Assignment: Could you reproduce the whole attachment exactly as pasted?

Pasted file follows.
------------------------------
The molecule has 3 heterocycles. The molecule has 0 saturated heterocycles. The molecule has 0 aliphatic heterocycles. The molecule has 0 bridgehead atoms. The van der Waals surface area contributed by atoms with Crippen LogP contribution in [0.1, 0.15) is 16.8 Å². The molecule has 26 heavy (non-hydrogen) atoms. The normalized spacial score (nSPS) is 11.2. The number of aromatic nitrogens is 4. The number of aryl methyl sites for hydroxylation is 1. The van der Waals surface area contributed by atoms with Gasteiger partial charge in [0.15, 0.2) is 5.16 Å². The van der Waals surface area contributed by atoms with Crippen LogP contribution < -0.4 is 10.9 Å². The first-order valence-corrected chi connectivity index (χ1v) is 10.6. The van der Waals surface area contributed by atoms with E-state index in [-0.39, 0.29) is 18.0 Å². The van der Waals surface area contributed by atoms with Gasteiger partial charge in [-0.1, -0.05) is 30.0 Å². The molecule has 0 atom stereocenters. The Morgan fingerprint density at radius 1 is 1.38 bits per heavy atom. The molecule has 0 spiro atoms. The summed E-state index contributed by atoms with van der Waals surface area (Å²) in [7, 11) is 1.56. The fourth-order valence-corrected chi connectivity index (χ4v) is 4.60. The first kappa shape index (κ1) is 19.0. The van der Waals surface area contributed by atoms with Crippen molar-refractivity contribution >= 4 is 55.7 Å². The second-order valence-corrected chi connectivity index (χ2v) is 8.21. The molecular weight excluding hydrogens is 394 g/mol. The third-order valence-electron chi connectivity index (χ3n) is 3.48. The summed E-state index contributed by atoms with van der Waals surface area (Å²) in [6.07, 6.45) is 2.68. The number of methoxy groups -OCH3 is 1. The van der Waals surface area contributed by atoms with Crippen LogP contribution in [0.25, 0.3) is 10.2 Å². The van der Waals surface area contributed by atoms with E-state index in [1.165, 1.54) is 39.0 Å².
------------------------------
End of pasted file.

The molecule has 3 heterocycles. The molecule has 0 saturated heterocycles. The molecule has 0 aliphatic heterocycles. The molecule has 0 bridgehead atoms. The van der Waals surface area contributed by atoms with Crippen LogP contribution in [0.1, 0.15) is 16.8 Å². The molecule has 26 heavy (non-hydrogen) atoms. The normalized spacial score (nSPS) is 11.2. The number of aromatic nitrogens is 4. The number of aryl methyl sites for hydroxylation is 1. The van der Waals surface area contributed by atoms with Gasteiger partial charge in [0.15, 0.2) is 5.16 Å². The van der Waals surface area contributed by atoms with Crippen LogP contribution < -0.4 is 10.9 Å². The first-order valence-corrected chi connectivity index (χ1v) is 10.6. The van der Waals surface area contributed by atoms with E-state index in [-0.39, 0.29) is 18.0 Å². The van der Waals surface area contributed by atoms with Gasteiger partial charge in [-0.1, -0.05) is 30.0 Å². The molecule has 0 atom stereocenters. The Morgan fingerprint density at radius 1 is 1.38 bits per heavy atom. The molecule has 0 spiro atoms. The summed E-state index contributed by atoms with van der Waals surface area (Å²) in [7, 11) is 1.56. The fourth-order valence-corrected chi connectivity index (χ4v) is 4.60. The first kappa shape index (κ1) is 19.0. The van der Waals surface area contributed by atoms with Crippen molar-refractivity contribution >= 4 is 55.7 Å². The second-order valence-corrected chi connectivity index (χ2v) is 8.21. The molecular weight excluding hydrogens is 394 g/mol. The third-order valence-electron chi connectivity index (χ3n) is 3.48. The summed E-state index contributed by atoms with van der Waals surface area (Å²) in [6.07, 6.45) is 2.68. The number of methoxy groups -OCH3 is 1. The van der Waals surface area contributed by atoms with Crippen LogP contribution in [0.25, 0.3) is 10.2 Å². The van der Waals surface area contributed by atoms with E-state index in [1.165, 1.54) is 39.0 Å².